Taking on a kaleidoscope of issues in an uncompromising style, Boots Riley’s SORRY TO BOTHER YOU lacerates its many targets with sharp humour and crisply absurd metaphor.
Cassius Green (Lakeith Stanfield), an Oakland resident looking for more meaning in life, but also some money to pay his uncle rent, takes on a job at telemarketing firm Regalview. After being guided by a senior caller (Danny Glover) to use his ‘white voice’ (an overdubbed David Cross) to ensure more success, Cassius soon starts to climb the proverbial greasy pole to ‘Power Caller’. This puts him into conflict with his radical girlfriend Detroit (Tessa Thompson) and best friend Salvador (Jermaine Fowler). As he catches the attention of corporate CEO Steve Lift (Armie Hammer), the situation begins to spiral out of Cassius’s – or perhaps anyone’s – control.
The style and concerns of SORRY TO BOTHER YOU are a dense set of visual and narrative metaphors to unpack. The first obvious flourishes are the physical placement of Cassius – complete with desk and monitor – into the living rooms, bathrooms, or kitchens of those he is calling. It brings to mind the literal visual metaphors used by the likes of Michel Gondry in ETERNAL SUNSHINE OF THE SPOTLESS MIND, whereby the removal of memories was reflected by switching off lights or people being forcibly dragged from the frame. These embellishments are not the last thing that will bring to mind Charlie Kaufman scripts or Gondry, either, with the latter even explicitly referenced.
“The style and concerns of SORRY TO BOTHER YOU are a dense set of visual and narrative metaphors to unpack.”
Racial perceptions are foregrounded in the form of the ‘white voice’ conceit. This ends up one minor string to the film’s bow, but the amount of satirical – and hilarious – content contained within is a perfect illustration of the dense issues underscoring the jokes. The choice to dub in white actors rather than simply having Stanfield and company impersonate is an interesting and effective choice. The disconnect between hearing Stanfield himself, and then having the voice of Tobias Fünke come out of his mouth really forces you to confront preconceptions about each, as well as Glover’s explanation of what the ‘white voice’ is and represents. Although perhaps backgrounded as the film develops, a party scene later resurfaces this idea in a mirrored form: what an entirely white audience expects of Cassius as a black man.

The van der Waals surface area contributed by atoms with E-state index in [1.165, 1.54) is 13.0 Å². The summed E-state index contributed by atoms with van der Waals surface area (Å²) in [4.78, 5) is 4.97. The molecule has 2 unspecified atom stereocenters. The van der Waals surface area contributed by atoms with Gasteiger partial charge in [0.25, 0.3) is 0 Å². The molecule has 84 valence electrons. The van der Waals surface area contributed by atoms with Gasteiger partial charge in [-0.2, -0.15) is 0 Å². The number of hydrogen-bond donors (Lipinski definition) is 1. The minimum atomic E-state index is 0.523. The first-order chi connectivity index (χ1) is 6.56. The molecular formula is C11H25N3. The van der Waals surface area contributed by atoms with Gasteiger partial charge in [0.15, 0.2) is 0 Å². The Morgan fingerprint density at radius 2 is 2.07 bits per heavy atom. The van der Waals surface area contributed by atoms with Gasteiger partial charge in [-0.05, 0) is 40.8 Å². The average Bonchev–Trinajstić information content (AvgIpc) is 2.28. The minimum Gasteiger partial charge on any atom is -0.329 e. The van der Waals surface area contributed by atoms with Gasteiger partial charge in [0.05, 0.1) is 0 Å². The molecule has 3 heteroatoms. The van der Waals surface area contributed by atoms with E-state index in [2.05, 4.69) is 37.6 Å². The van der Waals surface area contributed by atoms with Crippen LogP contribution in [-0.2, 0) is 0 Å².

“The disconnect between hearing Stanfield himself, and then having the voice of Tobias Bluth come out of his mouth really forces you to confront preconceptions about each…”
Beyond that, there a number of strands that evoke the heightened reality of, for instance, Black Mirror. Reality TV is skewered, in the form of fictional show I Got The Shit Kicked Out Of Me – where the emotional beating people often take for their proverbial fifteen minutes is represented here as a brutal and disgusting physical ordeal. Cassius’s rise to viral star and the fallout from that bring in strands around social media, the impact that has on the public discourse, and the role corporations play in co-opting these channels of expression for their own means.
The introduction of Armie Hammer’s Steve Lift represents the point where the film’s political and economic satire deepens, and also when Boots Riley’s script starts to lean harder on the absurdist scenarios and humour. Lift’s Worry Free corporation is effectively taking advantage of economically hard-up people to sell slave labour to other corporations, a twisting comment upon the direction of modern capitalism. His talk of “saving the economy”, “saving lives”, and “transforming life itself” evokes the language of Silicon Valley CEOs mocked effectively elsewhere (HBO’s Silicon Valley, for instance). SORRY TO BOTHER YOU, however, is using intentionally absurd imagery to go for the jugular: rather than poking fun at the inherent pomposity, it engages in surreal reductio ad absurdum to lacerating effect.
“SORRY TO BOTHER YOU is using intentionally absurd imagery to go for the jugular[,] rather than poking fun at the inherent pomposity…”
SORRY TO BOTHER YOU begins as a racial satire, then manages to spin that out into a wider societal one. The targets are topical, but may even be prescient in a way that sees the film become a cult classic. The impact of Worry Free on the alt-world of the film has a similar effect for commenting upon the role of private corporations in public life. The proposal Lift puts to Cassius even manages to weave in a nod to the role of money and power subverting democratic movements.
There is a modern dynamism to Riley’s film that would make it an excellent companion piece to Terry Gilliam‘s own slice of dystopian satire: BRAZIL. Yet, by placing the setting in a Gondry-like reality we recognise, the film’s absurdist extrapolations are more focused on the effects of capitalism on society. The global concerns aren’t a wild departure from BRAZIL’s bureaucratic nightmare or the totalitarian imposition of morality in A CLOCKWORK ORANGE, but certainly one that has more contemporaneous cultural reference points. SORRY TO BOTHER YOU succeeds in satirising more modern concerns in a manner that echoes such films, something Gilliam tried himself with very mixed success in THE ZERO THEOREM.
Sharp, vivid, often uncomfortable, but frequently hilarious, SORRY TO BOTHER YOU is a bold and distinctive vision that is rightly nowhere near as apologetic as the title.